The New Life in Christ
Open Your Bible
Romans 6:1-14, 2 Corinthians 5:17-21, Colossians 3:2-11
My daughter was baptized several years ago. She decided to follow Jesus in her elementary years and considered baptism for a long while until she entered middle school. The week prior, a pastor from our church sat in our kitchen to talk to her about the weight of this decision. She was choosing to publicly testify Christ as her Lord to her church family and subsequently, the watching world. This was a commitment to follow and serve Jesus no matter what, even when difficult.
The following Sunday, she wrote a letter to Jesus and pinned it to a wooden cross at the front of our sanctuary before taking her turn in the waters. As her daddy lowered her beneath the water, he said, “buried with Jesus in the likeness of His death and raised to walk in newness of life.”
Scripture says we joined Jesus in His death when we were baptized. Death no longer rules over Christ Jesus, nor does it rule over those who believe in Him. What’s more, when we died with Christ, we were set free from the power of sin. “For the death he died, he died to sin once for all time.” As believers in Christ Jesus, we are to “consider [ourselves] dead to sin and alive to God” (vv.9–11).
But if we’ve truly died to sin, why do we continue to live in it? The act of sharing in Christ’s death wouldn’t be a one-time thing any more than taking communion would be a one-time thing. In fact, we’re told to examine our hearts before we take the bread and the cup (1Corinthians 11:27–28). We ought to examine our hearts in everything and invite God to search our hearts, too (Psalm 139:23).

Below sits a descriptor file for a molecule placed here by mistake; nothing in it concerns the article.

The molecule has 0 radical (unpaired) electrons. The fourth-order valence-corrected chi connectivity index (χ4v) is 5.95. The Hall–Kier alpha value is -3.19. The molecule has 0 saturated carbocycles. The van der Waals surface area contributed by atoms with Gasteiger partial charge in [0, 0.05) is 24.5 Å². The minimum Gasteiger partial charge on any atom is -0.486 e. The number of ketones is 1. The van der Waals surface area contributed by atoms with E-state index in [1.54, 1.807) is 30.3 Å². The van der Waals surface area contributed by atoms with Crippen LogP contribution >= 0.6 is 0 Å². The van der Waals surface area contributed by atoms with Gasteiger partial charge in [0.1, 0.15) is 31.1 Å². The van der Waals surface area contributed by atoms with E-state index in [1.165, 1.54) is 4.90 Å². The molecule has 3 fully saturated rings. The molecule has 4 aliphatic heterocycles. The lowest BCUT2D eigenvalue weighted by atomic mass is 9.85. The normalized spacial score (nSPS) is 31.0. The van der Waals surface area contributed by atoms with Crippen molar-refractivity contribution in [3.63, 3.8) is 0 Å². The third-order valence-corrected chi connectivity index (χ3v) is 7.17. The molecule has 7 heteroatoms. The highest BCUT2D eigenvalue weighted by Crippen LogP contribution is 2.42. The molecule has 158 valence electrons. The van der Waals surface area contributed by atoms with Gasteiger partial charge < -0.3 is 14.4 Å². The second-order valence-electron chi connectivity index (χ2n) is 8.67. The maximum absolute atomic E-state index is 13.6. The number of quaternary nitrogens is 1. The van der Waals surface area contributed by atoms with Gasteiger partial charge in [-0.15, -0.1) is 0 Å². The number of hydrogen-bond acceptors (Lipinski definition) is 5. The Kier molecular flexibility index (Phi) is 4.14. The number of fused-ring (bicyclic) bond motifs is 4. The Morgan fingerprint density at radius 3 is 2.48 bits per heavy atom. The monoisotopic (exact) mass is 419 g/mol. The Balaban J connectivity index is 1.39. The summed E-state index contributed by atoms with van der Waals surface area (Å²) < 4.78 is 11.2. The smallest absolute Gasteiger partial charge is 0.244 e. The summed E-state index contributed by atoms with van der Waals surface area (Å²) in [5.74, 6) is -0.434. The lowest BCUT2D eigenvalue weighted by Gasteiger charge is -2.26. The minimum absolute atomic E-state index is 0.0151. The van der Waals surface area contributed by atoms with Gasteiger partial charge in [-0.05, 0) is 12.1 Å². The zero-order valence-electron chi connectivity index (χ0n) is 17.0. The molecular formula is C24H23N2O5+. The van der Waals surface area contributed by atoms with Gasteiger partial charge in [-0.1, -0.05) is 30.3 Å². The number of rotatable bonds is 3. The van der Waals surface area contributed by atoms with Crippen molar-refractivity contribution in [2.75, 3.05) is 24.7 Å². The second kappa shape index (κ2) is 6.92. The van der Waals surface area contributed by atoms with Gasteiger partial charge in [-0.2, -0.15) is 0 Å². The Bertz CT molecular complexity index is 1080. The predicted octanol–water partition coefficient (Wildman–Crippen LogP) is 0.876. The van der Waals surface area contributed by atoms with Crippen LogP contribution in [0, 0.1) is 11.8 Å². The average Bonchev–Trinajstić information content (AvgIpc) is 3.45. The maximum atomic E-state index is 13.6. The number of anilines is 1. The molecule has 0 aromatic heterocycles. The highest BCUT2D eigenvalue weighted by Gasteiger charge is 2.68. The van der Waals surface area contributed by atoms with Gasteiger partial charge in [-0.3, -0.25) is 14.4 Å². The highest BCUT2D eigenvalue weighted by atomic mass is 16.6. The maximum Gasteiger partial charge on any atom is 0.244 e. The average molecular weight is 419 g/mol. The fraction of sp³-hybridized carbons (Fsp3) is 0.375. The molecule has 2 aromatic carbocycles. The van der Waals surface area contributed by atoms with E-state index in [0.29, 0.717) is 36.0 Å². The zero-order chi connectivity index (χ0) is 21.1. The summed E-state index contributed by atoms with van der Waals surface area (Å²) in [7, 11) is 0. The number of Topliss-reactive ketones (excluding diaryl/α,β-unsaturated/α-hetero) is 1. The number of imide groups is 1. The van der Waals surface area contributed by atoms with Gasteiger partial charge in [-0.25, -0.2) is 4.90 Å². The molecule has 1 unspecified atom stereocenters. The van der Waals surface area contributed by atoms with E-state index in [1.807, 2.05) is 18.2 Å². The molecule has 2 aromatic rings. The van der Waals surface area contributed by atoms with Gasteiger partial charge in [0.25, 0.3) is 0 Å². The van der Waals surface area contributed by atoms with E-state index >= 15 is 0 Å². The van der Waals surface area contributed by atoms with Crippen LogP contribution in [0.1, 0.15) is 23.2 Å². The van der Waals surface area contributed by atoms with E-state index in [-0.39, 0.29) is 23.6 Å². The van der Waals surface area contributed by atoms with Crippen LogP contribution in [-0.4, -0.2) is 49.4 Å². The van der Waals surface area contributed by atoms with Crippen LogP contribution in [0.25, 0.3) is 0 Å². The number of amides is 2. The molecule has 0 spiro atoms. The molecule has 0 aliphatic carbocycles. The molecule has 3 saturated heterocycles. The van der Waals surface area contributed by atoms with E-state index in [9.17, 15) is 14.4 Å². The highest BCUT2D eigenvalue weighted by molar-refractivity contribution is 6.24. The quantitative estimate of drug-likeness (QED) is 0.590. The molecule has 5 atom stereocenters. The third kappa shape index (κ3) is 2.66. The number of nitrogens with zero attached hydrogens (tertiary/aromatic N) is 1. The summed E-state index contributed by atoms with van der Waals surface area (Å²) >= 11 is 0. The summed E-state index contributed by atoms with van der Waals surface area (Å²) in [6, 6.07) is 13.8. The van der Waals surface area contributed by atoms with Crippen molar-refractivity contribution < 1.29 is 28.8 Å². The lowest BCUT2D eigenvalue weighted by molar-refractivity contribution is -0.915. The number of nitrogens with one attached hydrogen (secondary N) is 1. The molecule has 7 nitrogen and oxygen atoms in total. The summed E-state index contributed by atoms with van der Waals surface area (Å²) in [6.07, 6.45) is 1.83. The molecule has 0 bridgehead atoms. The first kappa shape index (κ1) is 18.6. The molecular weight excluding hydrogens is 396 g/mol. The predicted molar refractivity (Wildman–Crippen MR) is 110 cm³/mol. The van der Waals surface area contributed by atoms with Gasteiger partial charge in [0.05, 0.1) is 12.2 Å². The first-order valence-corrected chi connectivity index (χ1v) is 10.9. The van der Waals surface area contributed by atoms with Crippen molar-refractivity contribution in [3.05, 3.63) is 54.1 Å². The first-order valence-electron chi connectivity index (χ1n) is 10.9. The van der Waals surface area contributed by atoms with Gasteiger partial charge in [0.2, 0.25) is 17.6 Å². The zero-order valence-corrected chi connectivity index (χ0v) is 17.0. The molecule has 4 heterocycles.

When we take a lackadaisical approach to our sin, we give it room to rule over and distract us. As those who have been crucified with Christ, sin is no longer our ruler. We are not under the law but under grace (Galatians 2:20; Romans 6:14).
This begs the question: What in my life needs to die each day? What has become an idol, security, a focus, or a prop that has pushed God aside? I never see sin enter my heart until I hear it roll off my tongue—a little sarcasm here, a critique there. Then envy soon follows before resentment settles in and camps out.
For starters, my pride needs to die. It needs to die a thousand deaths. It’s the temptation of the religious leader to get puffed up by our words, thinking the message is ours. But the truth is that God has planted His Word in our hearts (Hebrews 10:16). We are simply called to speak His Word when summoned.
There’s something else that needs to die for me: production. It’s time for me to get quiet after a long season of pouring out. Making room for the death of an idol opens wide the gates for a new beginning, a new imagination for what God will bring about in the days ahead. I’m living these days with an expectant heart, putting my ear to the ground and listening for a fresh refrain of reverence.
I wonder, is there something that needs to die for you today? When you are joined in Christ’s death through faith, you are also raised with Him in newness of life. Laying down your idols will open the floodgates for freedom to reign once more, making room for new life to spring forth again.